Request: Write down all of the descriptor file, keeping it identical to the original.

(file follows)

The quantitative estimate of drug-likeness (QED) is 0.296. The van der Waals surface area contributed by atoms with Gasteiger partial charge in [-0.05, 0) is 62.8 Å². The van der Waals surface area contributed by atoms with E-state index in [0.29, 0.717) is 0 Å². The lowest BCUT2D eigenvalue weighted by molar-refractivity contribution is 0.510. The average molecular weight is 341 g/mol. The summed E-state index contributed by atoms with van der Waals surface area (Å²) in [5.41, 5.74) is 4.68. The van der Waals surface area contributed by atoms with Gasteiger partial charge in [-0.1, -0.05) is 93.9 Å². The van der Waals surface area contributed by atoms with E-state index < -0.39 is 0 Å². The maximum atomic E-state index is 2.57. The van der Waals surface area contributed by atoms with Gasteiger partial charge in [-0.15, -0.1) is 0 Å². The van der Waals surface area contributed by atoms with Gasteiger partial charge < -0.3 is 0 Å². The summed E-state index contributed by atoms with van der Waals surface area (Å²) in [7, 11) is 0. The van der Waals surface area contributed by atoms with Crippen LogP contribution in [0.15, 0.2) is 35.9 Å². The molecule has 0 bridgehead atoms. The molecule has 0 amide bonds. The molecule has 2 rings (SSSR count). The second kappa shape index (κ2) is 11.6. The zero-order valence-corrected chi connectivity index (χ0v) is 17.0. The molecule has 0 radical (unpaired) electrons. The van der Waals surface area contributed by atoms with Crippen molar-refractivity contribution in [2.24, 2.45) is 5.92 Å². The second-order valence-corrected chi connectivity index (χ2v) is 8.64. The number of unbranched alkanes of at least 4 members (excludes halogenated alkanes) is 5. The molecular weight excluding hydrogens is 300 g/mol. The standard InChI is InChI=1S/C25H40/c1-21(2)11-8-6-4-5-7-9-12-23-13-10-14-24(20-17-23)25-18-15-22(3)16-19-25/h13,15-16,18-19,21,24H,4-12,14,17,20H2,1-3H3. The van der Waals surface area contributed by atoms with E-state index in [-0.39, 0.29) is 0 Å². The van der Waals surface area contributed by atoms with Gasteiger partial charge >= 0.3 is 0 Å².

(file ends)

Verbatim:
The quantitative estimate of drug-likeness (QED) is 0.296. The van der Waals surface area contributed by atoms with Gasteiger partial charge in [-0.05, 0) is 62.8 Å². The van der Waals surface area contributed by atoms with E-state index in [0.29, 0.717) is 0 Å². The lowest BCUT2D eigenvalue weighted by molar-refractivity contribution is 0.510. The average molecular weight is 341 g/mol. The summed E-state index contributed by atoms with van der Waals surface area (Å²) in [5.41, 5.74) is 4.68. The van der Waals surface area contributed by atoms with Gasteiger partial charge in [-0.1, -0.05) is 93.9 Å². The van der Waals surface area contributed by atoms with E-state index < -0.39 is 0 Å². The maximum atomic E-state index is 2.57. The van der Waals surface area contributed by atoms with Gasteiger partial charge in [-0.15, -0.1) is 0 Å². The van der Waals surface area contributed by atoms with Gasteiger partial charge < -0.3 is 0 Å². The summed E-state index contributed by atoms with van der Waals surface area (Å²) in [7, 11) is 0. The van der Waals surface area contributed by atoms with Crippen LogP contribution in [0.15, 0.2) is 35.9 Å². The molecule has 0 bridgehead atoms. The molecule has 0 amide bonds. The molecule has 2 rings (SSSR count). The second kappa shape index (κ2) is 11.6. The zero-order valence-corrected chi connectivity index (χ0v) is 17.0. The molecule has 0 radical (unpaired) electrons. The van der Waals surface area contributed by atoms with Crippen molar-refractivity contribution in [2.24, 2.45) is 5.92 Å². The second-order valence-corrected chi connectivity index (χ2v) is 8.64. The number of unbranched alkanes of at least 4 members (excludes halogenated alkanes) is 5. The molecular weight excluding hydrogens is 300 g/mol. The standard InChI is InChI=1S/C25H40/c1-21(2)11-8-6-4-5-7-9-12-23-13-10-14-24(20-17-23)25-18-15-22(3)16-19-25/h13,15-16,18-19,21,24H,4-12,14,17,20H2,1-3H3. The van der Waals surface area contributed by atoms with E-state index in [-0.39, 0.29) is 0 Å². The van der Waals surface area contributed by atoms with Gasteiger partial charge >= 0.3 is 0 Å².